Over 225,000 independent Agrobacterium transferred DNA (T-DNA) insertion events in the genome of the reference plant Arabidopsis thaliana have been created that represent near saturation of the gene space. The precise locations were determined for more than 88,000 T-DNA insertions, which resulted in the identification of mutations in more than 21,700 of the approximately 29,454 predicted Arabidopsis genes. Genome-wide analysis of the distribution of integration events revealed the existence of a large integration site bias at both the chromosome and gene levels. Insertion mutations were identified in genes that are regulated in response to the plant hormone ethylene.
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              Efficient control of population structure in model organism association mapping.

              Genomewide association mapping in model organisms such as inbred mouse strains is a promising approach for the identification of risk factors related to human diseases. However, genetic association studies in inbred model organisms are confronted by the problem of complex population structure among strains. This induces inflated false positive rates, which cannot be corrected using standard approaches applied in human association studies such as genomic control or structured association. Recent studies demonstrated that mixed models successfully correct for the genetic relatedness in association mapping in maize and Arabidopsis panel data sets. However, the currently available mixed-model methods suffer from computational inefficiency. In this article, we propose a new method, efficient mixed-model association (EMMA), which corrects for population structure and genetic relatedness in model organism association mapping. Our method takes advantage of the specific nature of the optimization problem in applying mixed models for association mapping, which allows us to substantially increase the computational speed and reliability of the results. We applied EMMA to in silico whole-genome association mapping of inbred mouse strains involving hundreds of thousands of SNPs, in addition to Arabidopsis and maize data sets. We also performed extensive simulation studies to estimate the statistical power of EMMA under various SNP effects, varying degrees of population structure, and differing numbers of multiple measurements per strain. Despite the limited power of inbred mouse association mapping due to the limited number of available inbred strains, we are able to identify significantly associated SNPs, which fall into known QTL or genes identified through previous studies while avoiding an inflation of false positives. An R package implementation and webserver of our EMMA method are publicly available.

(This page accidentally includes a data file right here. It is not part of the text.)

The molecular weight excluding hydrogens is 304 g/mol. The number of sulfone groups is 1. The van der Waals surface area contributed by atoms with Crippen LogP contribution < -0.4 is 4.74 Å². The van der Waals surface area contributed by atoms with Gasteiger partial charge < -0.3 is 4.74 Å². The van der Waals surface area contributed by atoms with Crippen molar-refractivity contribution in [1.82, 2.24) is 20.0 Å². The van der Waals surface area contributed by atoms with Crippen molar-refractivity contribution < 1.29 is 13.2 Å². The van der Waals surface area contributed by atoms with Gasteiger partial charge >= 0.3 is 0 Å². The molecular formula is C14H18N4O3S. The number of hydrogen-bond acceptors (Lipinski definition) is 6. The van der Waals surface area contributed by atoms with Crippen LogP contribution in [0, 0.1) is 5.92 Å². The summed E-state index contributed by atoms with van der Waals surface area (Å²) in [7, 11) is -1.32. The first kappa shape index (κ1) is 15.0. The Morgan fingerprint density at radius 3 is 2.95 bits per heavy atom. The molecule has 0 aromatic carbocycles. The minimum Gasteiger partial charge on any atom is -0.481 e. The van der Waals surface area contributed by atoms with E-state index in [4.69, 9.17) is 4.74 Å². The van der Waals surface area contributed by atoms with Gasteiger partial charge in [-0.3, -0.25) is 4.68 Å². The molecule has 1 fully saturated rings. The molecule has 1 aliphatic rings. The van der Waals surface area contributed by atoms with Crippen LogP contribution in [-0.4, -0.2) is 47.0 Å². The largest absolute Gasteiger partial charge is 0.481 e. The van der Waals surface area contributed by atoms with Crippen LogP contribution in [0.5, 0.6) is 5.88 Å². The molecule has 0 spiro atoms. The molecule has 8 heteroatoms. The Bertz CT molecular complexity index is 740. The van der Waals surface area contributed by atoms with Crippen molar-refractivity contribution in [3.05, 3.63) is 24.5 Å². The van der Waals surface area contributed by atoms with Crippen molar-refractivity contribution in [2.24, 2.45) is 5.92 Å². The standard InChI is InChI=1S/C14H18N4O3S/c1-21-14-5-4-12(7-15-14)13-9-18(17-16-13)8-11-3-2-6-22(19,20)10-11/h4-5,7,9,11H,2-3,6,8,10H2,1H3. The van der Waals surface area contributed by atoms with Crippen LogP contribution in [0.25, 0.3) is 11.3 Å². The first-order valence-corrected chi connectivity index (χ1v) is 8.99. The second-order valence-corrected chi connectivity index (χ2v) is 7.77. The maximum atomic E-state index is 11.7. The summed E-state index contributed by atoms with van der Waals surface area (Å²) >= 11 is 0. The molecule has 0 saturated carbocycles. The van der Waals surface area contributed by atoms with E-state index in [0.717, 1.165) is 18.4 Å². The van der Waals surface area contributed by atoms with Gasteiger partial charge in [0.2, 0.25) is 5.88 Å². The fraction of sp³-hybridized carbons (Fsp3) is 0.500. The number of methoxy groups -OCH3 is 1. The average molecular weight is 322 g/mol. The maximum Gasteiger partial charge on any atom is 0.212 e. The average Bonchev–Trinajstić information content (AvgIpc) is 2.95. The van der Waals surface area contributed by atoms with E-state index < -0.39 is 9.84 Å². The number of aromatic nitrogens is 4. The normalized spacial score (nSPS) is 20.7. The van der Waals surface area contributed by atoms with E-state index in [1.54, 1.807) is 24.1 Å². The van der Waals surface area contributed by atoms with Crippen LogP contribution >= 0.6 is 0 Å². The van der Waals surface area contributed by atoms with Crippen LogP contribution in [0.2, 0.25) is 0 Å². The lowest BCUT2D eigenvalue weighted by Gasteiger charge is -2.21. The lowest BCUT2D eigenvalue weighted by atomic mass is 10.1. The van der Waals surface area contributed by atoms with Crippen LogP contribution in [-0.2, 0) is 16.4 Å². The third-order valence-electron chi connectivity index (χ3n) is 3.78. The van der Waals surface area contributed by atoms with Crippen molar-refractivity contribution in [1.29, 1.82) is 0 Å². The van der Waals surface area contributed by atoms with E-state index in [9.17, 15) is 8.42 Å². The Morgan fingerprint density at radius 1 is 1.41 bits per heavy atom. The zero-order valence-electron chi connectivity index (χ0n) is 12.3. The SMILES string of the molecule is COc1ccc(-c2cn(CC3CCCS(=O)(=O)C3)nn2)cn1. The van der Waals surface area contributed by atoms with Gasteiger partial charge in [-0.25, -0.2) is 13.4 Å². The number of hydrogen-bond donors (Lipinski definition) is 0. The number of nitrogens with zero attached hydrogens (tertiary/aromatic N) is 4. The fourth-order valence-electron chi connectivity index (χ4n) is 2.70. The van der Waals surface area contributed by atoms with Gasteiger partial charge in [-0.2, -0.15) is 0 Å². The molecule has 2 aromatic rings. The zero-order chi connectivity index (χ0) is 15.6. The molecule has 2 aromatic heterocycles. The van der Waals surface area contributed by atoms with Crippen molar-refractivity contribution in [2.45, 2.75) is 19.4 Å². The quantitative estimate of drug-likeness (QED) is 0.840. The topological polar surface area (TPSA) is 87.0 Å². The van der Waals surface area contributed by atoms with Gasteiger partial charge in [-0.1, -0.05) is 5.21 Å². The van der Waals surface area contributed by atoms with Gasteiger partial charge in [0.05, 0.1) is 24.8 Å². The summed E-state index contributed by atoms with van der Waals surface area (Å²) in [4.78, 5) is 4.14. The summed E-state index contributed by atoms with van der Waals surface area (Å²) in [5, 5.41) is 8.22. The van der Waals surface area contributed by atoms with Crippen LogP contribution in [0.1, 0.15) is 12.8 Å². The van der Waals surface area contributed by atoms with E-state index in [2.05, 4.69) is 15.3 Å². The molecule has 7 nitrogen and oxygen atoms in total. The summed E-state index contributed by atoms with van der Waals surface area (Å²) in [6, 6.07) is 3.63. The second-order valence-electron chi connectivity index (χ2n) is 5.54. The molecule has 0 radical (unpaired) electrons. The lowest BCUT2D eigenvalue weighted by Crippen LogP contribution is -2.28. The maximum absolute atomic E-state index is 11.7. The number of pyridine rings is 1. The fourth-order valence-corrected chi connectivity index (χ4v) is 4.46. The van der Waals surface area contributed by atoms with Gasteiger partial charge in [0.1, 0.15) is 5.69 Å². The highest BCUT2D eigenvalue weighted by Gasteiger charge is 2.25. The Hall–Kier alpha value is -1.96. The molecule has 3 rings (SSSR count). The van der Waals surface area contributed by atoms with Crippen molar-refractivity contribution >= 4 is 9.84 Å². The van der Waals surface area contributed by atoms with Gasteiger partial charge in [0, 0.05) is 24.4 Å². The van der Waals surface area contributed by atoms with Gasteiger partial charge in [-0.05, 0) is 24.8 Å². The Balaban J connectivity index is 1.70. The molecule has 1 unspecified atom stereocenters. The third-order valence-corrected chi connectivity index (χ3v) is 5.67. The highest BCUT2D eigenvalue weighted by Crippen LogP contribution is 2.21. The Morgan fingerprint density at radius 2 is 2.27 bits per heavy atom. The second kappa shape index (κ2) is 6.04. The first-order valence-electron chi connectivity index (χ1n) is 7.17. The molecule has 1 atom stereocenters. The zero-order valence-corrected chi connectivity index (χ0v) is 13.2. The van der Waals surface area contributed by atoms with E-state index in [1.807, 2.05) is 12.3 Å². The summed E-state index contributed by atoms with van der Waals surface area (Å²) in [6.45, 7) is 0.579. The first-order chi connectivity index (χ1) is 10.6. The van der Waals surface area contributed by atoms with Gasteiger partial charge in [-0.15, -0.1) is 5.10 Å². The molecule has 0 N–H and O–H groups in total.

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                Author and article information

                Contributors
                Role: Editor
                Journal
                PLoS Genet
                plos
                plosgen
                PLoS Genetics
                Public Library of Science (San Francisco, USA )
                1553-7390
                1553-7404
                July 2009
                July 2009
                10 July 2009
                : 5
                : 7
                Affiliations
                [1 ]Department of Biology and Biochemistry, University of Bath, Bath, United Kingdom
                [2 ]Faculty of Life Sciences, University of Manchester, Manchester, United Kingdom
                [3 ]Wellcome Trust Centre for Human Genetics, University of Oxford, Oxford, United Kingdom
                [4 ]Center for Genomics and Systems Biology, New York University, New York, New York, United States of America
                University of Georgia, United States of America
                Author notes

                Conceived and designed the experiments: PXK RM. Performed the experiments: PXK JT NS IME MDP. Analyzed the data: PXK WV CD RM. Contributed reagents/materials/analysis tools: PXK MDP. Wrote the paper: PXK WV CD RM.

                Article
                09-PLGE-RA-0485R2
                10.1371/journal.pgen.1000551
                2700969
                19593375
                Kover et al. This is an open-access article distributed under the terms of the Creative Commons Attribution License, which permits unrestricted use, distribution, and reproduction in any medium, provided the original author and source are credited.
                Page count
                Pages: 15
                Categories
                Research Article
                Genetics and Genomics/Complex Traits
                Plant Biology/Plant Genetics and Gene Expression
                Plant Biology/Plant Growth and Development

                Genetics